Sunday, February 17, 2013




I have absolutely no idea why I love airships--much as I have no insight as to why I am fascinated by—amongst other things—geodesic domes, high-tech yurts, monorails and FastShips (which are a new type of short, wide, high speed cargo ship designed to fill the gap between fast but expensive air-freight, and slow but less expensive sea-freight). However, clearly I root for the underdog, because these are all marginal areas of technology which—despite their promise—do not seem to have encouraging futures, except possibly, in works of fiction. Of course one never knows. The development of almost any new concept—whatever its merits—tends to be vastly harder than is generally appreciated because it is up against some very powerful forces. The ones that immediately come to mind are vested interests, inertia, ignorance—and lack of money.

In fact, I included an airship sequence in my thriller RULES OF THE HUNT. This was prompted by the very real presence of a Japanese police airship which hovers over Tokyo most of the time—and which is just taken for granted by most people. Presumably, it is packed full of surveillance equipment, but it doesn’t feel intrusive—which is one of the advantages of airships. They can hover, virtually silently, for extended periods of time—days if necessary—high enough to be part of the scenery. In contrast, helicopters are low-flying, noisy, intrusive, extremely expensive to run, and have very limited endurance—typically only two to three hours. All of that said, I will admit that helicopters fascinate me too—and I have faith they can be vastly improved. But, that is another story.

The compromise, where surveillance is concerned, would appear to be drones which are evolving so fast they are rather hard to write about. I tend to feel that by the time I finish a piece on them, the opening paragraphs are already obsolete.

We all know that they are controlled from the ground, sometimes by operators who are thousands of miles away—an extraordinary concept in itself—but perhaps we should be aware that more and more ground vehicles and aircraft can control themselves for much, or all, of their operational time. Whatever be the purpose of such scientific progress, we are talking about a series of major technological achievements here.

Be that as it may, here is a short extract from a recent Wired magazine article. Danger Room is Wired’s excellent military technology section. Highly recommended.

Say goodbye to the Long Endurance Multi-Intelligence Vehicle, or LEMV. Built by Northrop Grumman, it’s a dimpled blimp as long as a football field; seven stories high; and carries a price tag of over half a billion dollars. The plan was to use the blimp over Afghanistan, where its gondola could haul seven tons of cargo — including advanced camera gear able to see dozens of square miles of terrain with crystal-clear resolution at a single blink. It would stay 20,000 feet above the warzone for weeks at a time, something beyond the capabilities of any spy plane, manned or piloted. Trials over Afghanistan were slated for early this year.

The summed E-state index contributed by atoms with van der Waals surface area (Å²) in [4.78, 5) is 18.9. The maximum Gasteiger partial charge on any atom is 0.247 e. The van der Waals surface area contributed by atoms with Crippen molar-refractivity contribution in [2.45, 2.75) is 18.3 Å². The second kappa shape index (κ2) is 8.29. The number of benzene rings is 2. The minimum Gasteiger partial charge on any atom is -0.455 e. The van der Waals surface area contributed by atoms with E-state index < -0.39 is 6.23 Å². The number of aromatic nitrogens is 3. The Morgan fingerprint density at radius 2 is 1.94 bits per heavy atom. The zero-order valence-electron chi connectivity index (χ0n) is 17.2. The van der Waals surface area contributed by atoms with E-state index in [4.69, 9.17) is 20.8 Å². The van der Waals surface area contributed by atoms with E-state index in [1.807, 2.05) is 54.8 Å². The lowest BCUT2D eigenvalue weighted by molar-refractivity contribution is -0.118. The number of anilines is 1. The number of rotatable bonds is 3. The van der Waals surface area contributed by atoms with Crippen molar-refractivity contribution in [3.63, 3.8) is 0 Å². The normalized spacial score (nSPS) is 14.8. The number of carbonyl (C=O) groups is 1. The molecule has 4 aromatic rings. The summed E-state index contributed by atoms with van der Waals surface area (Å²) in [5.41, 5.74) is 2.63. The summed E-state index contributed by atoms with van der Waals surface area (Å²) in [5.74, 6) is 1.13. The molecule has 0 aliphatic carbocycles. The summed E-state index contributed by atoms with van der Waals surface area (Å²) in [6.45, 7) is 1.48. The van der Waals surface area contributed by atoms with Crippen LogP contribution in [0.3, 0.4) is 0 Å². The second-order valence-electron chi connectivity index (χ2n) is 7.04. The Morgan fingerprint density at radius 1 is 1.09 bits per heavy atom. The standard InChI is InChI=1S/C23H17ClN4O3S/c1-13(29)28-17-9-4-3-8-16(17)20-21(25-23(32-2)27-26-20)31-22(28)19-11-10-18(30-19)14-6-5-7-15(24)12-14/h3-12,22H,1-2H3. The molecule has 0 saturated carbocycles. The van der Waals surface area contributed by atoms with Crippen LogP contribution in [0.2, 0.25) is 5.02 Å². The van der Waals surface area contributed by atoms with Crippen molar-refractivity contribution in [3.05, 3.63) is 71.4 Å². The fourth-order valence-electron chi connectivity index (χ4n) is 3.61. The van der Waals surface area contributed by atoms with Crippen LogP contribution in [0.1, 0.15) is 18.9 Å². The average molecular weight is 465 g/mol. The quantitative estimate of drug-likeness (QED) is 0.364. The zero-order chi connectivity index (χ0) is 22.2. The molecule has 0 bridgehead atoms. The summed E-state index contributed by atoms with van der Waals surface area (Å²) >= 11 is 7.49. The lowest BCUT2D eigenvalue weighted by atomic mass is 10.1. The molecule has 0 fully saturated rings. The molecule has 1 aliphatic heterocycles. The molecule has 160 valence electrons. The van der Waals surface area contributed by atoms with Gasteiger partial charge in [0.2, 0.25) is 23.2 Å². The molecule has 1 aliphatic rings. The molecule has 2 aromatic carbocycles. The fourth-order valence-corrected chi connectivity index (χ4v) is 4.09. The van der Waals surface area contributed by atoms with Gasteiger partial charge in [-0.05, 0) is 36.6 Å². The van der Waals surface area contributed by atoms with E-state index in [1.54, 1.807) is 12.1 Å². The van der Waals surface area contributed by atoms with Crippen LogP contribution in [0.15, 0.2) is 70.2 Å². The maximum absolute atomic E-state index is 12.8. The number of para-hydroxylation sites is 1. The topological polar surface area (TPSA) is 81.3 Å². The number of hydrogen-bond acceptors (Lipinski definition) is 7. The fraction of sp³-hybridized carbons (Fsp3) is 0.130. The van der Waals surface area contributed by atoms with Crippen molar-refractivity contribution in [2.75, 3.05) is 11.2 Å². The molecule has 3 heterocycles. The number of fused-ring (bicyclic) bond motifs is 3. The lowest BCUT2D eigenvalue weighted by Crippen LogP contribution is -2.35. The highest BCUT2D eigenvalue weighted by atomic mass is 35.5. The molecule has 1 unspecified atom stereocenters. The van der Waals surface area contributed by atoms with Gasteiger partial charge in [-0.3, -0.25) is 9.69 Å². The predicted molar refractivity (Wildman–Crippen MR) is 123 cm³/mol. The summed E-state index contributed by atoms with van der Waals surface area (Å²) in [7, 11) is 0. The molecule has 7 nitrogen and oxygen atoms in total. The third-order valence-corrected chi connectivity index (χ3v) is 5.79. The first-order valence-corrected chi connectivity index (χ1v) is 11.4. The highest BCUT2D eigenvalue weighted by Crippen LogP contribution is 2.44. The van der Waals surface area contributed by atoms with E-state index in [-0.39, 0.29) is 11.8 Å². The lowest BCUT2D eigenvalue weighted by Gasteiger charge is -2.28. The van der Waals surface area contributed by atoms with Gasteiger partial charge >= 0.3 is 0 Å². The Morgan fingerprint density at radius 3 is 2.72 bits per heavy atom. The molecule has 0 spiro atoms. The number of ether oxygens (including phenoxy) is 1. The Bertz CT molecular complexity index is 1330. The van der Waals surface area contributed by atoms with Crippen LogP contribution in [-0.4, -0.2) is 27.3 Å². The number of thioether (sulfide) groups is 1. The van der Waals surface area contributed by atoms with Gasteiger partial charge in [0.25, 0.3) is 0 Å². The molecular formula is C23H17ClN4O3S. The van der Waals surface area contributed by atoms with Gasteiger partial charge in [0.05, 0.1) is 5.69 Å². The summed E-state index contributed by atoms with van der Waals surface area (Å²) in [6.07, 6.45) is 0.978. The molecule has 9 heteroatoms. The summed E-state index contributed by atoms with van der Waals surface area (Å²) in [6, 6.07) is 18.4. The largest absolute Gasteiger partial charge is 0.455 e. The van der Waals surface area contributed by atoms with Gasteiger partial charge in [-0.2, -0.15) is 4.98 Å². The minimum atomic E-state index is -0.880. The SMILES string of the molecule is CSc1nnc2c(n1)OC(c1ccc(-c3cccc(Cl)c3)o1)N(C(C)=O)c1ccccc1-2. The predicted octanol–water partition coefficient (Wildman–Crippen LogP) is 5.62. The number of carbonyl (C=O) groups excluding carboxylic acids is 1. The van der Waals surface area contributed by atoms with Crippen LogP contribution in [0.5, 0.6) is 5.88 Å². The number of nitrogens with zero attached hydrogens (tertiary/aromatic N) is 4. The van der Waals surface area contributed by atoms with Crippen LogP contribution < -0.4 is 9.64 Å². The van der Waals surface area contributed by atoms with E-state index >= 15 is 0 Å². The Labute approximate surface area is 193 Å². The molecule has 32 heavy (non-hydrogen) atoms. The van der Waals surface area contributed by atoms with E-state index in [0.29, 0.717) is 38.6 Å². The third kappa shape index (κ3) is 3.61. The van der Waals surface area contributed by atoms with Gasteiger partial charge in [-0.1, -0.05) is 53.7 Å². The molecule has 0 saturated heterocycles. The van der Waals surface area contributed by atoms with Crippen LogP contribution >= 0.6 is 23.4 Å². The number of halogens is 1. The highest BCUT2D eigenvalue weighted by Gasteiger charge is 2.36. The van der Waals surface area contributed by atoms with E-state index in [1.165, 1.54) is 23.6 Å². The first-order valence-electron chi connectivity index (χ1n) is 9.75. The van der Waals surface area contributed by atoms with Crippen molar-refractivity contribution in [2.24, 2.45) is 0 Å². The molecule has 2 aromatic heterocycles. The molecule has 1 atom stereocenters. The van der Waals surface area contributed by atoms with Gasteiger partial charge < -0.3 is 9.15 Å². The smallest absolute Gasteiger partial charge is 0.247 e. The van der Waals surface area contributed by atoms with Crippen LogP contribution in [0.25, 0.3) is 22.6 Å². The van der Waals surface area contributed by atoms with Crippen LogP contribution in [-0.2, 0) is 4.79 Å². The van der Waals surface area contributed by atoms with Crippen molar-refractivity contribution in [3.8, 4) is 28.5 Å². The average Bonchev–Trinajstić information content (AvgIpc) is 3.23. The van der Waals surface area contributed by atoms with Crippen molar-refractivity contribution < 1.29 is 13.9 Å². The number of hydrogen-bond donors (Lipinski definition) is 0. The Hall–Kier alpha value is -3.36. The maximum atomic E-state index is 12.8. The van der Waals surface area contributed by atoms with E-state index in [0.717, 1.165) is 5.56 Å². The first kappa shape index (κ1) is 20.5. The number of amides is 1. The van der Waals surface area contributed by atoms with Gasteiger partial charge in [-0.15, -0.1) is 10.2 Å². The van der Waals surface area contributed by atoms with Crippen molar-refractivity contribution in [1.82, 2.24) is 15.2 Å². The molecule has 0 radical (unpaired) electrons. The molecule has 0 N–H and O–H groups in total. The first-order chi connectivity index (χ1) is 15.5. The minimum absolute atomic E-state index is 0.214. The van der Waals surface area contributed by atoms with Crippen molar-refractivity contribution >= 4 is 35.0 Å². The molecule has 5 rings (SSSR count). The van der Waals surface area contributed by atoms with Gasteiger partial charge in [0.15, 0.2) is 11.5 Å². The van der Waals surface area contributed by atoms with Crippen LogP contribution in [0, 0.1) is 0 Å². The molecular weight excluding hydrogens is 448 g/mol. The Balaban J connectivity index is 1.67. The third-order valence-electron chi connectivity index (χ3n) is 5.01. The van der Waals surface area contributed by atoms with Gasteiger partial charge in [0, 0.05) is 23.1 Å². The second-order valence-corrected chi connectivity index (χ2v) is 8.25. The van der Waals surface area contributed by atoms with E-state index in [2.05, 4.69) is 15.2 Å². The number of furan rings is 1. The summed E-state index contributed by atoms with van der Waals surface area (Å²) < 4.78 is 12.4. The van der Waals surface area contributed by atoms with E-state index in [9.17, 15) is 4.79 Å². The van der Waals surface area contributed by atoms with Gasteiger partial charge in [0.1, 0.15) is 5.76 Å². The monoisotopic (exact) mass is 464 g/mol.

Not anymore. A report in InsideDefense citing anonymous sources said LEMV quietly met the Army budget axe last week. The Army confirmed it, on the record, to Danger Room late on Thursday.

It strikes me as quite an achievement to get the price of a single blimp—even with a dimple—up to over half a billion dollars (that is “billion” with a “b.”). But Northrop Gruman, the very model of a modern high cost, high margin, defense contractor, doesn’t really think in small figures, even though it never actually designed the aircraft. That distinction belongs to Hybrid Air Vehicles of the UK who rightly felt they needed a U.S. alliance if they were ever to crack the U.S. defense market. Many have had the same thought and perished in the process. 

Why “Hybrid” in the name?

Well, the LEMV actually gets only 60% of its lift from helium and the remaining 40% from aerodynamic lift. That makes it hybrid in terms of lift—and much easier to control. For instance, on the ground its own mass keeps it in place and it can move around on built-in air-cushions—rather like a hovercraft. Similarly, in the air, its own mass makes it much more stable in adverse weather conditions. Because it needs to be actively flown to obtain part of its lift, that makes the engines much more important, and it is noteworthy that the designers have planned in roughly ten times the power than would normally be available on a traditional blimp.

There is a civilian version of the LEMV known as the Airlander. One of the great advantages of such an aircraft is that theoretically it can airlift considerable quantities of material—50 tons has been mentioned—over great distances much more economically than by conventional aircraft; and it can land and take off from any cleared, relatively flat area—without the need for either a runway or ground crew. These are huge advantages.

Will this ever actually happen? Not unless more money is invested in this area. Great ideas tend to need fine-tuning to get the end result perfected, and that requires development money. 

Surveillance apart—which was the U.S. Army’s area of initial interest, potential applications are many and various. Appreciate the advantages of being able to transport heavy loads over considerable distances in a cost efficient manner without the needs for either roads or airports—while remaining unaffected by the terrain below, whether it be land, water or ice. Whole areas of the world would become accessible at last. Significant aid could be brought in fast after disasters—especially where the roads and bridges have been destroyed.

I have no idea whether Hybrid Air Vehicles have a sound design as yet or not, but this is a concept that really should be pursued.


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